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Lemon Dill
Lime Cilantro Jalapeno
Smoked Salt Jalapeno
Ginger Sesame Garlic
Turmeric Ginger
Sea Salt
Apple Onion Fennel
Juniper Berry Onion Caraway


Available in 14oz and 6oz

Civilizations around the world have used fermentation to enhance the shelf-life, flavor, and nutritional value of food for thousands of years. The sauerkraut fermentation process produces a specific type of probiotic bacteria called lactic acid bacteria, or LAB. According to an August 2016 report in Functional Foods in Health and Disease, lactic acid bacteria is one of the most well-established and well-studied group of probiotics.

These types of probiotics have been shown to help:
• Eliminate diarrhea and constipation
• Improve irritable bowel syndrome
• Fight urinary and yeast infections
• Boost immune function
• Prevent illness and infection
• Digest lactose in those who are lactose intolerant

A May 2018 issue of Foods points out that there are three main species of lactic acid bacteria in sauerkraut. They are:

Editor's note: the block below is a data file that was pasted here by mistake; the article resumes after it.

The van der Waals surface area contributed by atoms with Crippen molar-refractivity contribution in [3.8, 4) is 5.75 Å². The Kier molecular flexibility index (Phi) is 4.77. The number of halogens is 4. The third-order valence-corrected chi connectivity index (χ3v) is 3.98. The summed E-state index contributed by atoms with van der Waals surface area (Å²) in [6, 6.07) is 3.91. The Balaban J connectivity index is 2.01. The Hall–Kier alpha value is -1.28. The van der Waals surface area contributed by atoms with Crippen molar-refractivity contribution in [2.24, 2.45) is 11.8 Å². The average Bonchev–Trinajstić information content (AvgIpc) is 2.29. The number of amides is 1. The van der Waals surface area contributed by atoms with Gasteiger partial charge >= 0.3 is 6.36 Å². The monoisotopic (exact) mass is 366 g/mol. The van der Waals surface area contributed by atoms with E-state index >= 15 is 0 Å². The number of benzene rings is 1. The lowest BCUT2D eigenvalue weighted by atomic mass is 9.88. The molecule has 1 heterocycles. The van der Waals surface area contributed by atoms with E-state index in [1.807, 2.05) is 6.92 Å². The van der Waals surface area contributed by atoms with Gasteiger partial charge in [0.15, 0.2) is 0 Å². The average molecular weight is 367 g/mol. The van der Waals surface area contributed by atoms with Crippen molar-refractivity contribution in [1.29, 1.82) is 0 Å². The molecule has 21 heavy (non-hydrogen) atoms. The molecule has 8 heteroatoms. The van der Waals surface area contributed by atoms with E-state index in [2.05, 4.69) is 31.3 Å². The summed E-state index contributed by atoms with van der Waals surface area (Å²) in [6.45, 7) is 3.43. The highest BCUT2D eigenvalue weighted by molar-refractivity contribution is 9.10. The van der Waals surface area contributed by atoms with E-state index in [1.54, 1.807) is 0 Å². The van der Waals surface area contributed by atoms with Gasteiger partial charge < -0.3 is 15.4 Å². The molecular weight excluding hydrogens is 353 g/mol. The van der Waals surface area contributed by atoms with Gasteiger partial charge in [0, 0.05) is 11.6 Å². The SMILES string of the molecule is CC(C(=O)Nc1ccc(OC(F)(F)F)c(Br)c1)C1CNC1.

• Leuconostoc mesenteroides
• Lactobacillus brevis
• Lactobacillus plantarum
Researchers from the August 2016 report in Functional Foods in Health and Disease compared different portion sizes of sauerkraut to probiotic supplements to see if sauerkraut could give you all the probiotics needed. The researchers tested 2-tablespoon, 1/2-cup and 1-cup servings of sauerkraut and found that the smallest 2-tablespoon serving of sauerkraut contained 1 million colony-forming units (or CFUs), which was enough to give you all the probiotics that you need for the day.
In September 2018, researchers from PLOS One chimed in saying that not only does sauerkraut contain a hefty dose of probiotics, but those probiotics are also resistant to a low pH. In other words, the sauerkraut bacteria could survive the passage through your stomach acid and make it to your small intestine where it needs to grow and colonize to carry out its health benefits.
But it's important to keep in mind that researchers found that shelf-stable sauerkraut was pasteurized and processed so much that there was little to no bacteria left in it. In order to reap the health benefits, sauerkraut must be unpasteurized and kept a live food.

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